We are all susceptible to this kind of thinking. We want to be liked. And when we are not liked we are either hurt or in some cases, angry. I want to be liked. And when I have to say things that I know are going to cost me in that arena, I get angry. We have to be more concerned with God’s mandate to us, with God’s opinion of us than we are of society’s opinion of us. I have to put to death my desire to be liked by others. When that desire is unrestrained, I become less useful to my brothers. My brothers need me to love the truth more than them. And I need my brothers to love the truth more than me. If that state of affairs obtains, then my brothers and I will only love one another more than we would have if we loved the truth less than we love each other. The only way to love your brother more is to love the truth more than you love your brothers. Any time you love your brothers more than you love the truth, then you are not loving your brothers as much as you could or as much as you should.
It seems to me that modern evangelicals and the SBC, as well as some in the reformed community, have become or have been for some time, far too concerned with how society views them. American society has come to believe that Christianity is both intellectually and ethically untenable. Enlightenment philosophies have introduced entirely different criteria for what is intelligent belief and what is ethical behavior. Since these philosophies are antithetical to divine revelation from the start, it is not surprising that they affirm basic presuppositions that are hostile to and contradictory to Christian doctrine. Intellectually, it is simply backward thinking to affirm male headship in the home, at work, or in the church. Once you make such an affirmation, you are summarily dismissed as not credible. There are a number of basic Christian doctrines that fit this category. Miracles, or as add it seems, certain kinds of miracles are also believed to be intellectually untenable. The virgin birth is an example. Andy Stanley is on record as claiming that you do not have to believe in this miracle and many others in order to be a Christian. In other words, if it offends your intellect, you can reject it. God understands. This is true as well for views on relationship and especially divorce. The overwhelming majority of churches stopped excommunicating people for unbiblical divorce years and years ago. It simply isn’t taken seriously which means marriage isn’t taken seriously. This thinking contributed to the pagan notion that same-sex marriage makes sense.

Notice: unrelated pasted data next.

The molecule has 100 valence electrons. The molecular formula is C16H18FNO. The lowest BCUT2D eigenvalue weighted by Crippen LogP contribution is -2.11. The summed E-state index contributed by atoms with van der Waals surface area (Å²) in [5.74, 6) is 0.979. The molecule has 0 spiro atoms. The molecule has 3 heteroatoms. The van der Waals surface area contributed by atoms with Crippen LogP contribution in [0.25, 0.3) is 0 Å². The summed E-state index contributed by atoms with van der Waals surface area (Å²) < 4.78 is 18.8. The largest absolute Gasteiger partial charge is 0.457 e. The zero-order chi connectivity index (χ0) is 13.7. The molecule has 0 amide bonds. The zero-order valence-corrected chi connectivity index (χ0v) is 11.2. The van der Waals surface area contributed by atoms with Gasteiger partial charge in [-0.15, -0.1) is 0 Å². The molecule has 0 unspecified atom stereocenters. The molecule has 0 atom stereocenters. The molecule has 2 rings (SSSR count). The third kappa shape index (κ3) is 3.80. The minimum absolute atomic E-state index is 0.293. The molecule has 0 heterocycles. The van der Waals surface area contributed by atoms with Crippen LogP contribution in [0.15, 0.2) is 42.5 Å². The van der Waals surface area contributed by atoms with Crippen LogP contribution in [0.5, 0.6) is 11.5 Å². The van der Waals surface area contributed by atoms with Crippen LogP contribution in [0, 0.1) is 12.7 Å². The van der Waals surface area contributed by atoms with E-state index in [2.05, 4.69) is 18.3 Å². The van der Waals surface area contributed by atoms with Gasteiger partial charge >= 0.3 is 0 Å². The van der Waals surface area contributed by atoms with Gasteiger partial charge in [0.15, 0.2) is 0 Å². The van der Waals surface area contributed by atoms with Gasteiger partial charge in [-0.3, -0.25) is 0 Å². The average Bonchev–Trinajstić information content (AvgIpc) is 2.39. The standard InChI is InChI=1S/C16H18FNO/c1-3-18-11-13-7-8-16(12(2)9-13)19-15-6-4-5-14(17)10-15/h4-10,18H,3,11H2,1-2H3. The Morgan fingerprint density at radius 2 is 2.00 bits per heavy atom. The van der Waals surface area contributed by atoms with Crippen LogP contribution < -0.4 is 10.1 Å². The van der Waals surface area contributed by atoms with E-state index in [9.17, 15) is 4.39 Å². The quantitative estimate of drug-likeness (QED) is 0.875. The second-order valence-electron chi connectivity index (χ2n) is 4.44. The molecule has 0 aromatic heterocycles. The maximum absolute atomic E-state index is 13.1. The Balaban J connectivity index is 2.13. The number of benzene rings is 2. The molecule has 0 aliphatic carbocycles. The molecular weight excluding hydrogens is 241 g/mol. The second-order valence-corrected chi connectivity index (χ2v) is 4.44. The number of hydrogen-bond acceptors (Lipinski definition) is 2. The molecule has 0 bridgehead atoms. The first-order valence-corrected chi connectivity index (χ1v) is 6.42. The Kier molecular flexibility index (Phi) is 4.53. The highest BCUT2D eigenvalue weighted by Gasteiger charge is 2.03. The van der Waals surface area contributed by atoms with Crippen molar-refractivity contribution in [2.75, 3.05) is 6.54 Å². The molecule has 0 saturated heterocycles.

So, when a preacher says abuse isn’t grounds for divorce between Christians, predictably, society finds such doctrine intellectually untenable and even unethical. You see, these women are not going to allow men like Russell Moore and the church at large to restrict abuse to physical abuse. The reason for that is that most women, the majority of women have never suffered physical abuse. I don’t say that to downplay the problem of abuse. It is a problem even if the numbers are low. That is not the subject of this post. Read me that way and you have misread me completely. Many women have suffered emotional and mental abuse, economic abuse, and a number of other abuses, so-called. Who gets to decide? The woman, who else? If it is true that physical abuse is grounds for divorce, then why not any other type of abuse? The door swings open wide now, doesn’t it. And why? Because the Bible swings it open wide? Nope! Leaders who are more concerned with the idea that society finds Christianity, and specifically, the SBC and evangelicalism both intellectually and ethically tenable. Only if that is true can we grow our numbers and grab the political capital we need to shape the culture. It is vital that Christian doctrine is held in high esteem by society. If we prove to be intellectually bankrupt or ethically repugnant, we have lost all hope that we can shape the path forward, or so the current leaders seem to think. They couldn't be more wrong.
I will close with the follow words from Paul: Be diligent to present yourself approved to God as a workman who does not need to be ashamed, accurately handling the word of truth.
at May 08, 2018
Claim: It is a sin to divide the body of Christ. The Psalmist wrote, Behold, how good and how pleasant it is for brothers to dwel...
The Contest I was finally able to make it to a James White debate. I have followed Dr. White’s ministry for many years now. His mini...
Kelly James Clark levelled the following criticism against Covenantal Apologetics: “Whenever I read presuppositionalists I almost always ...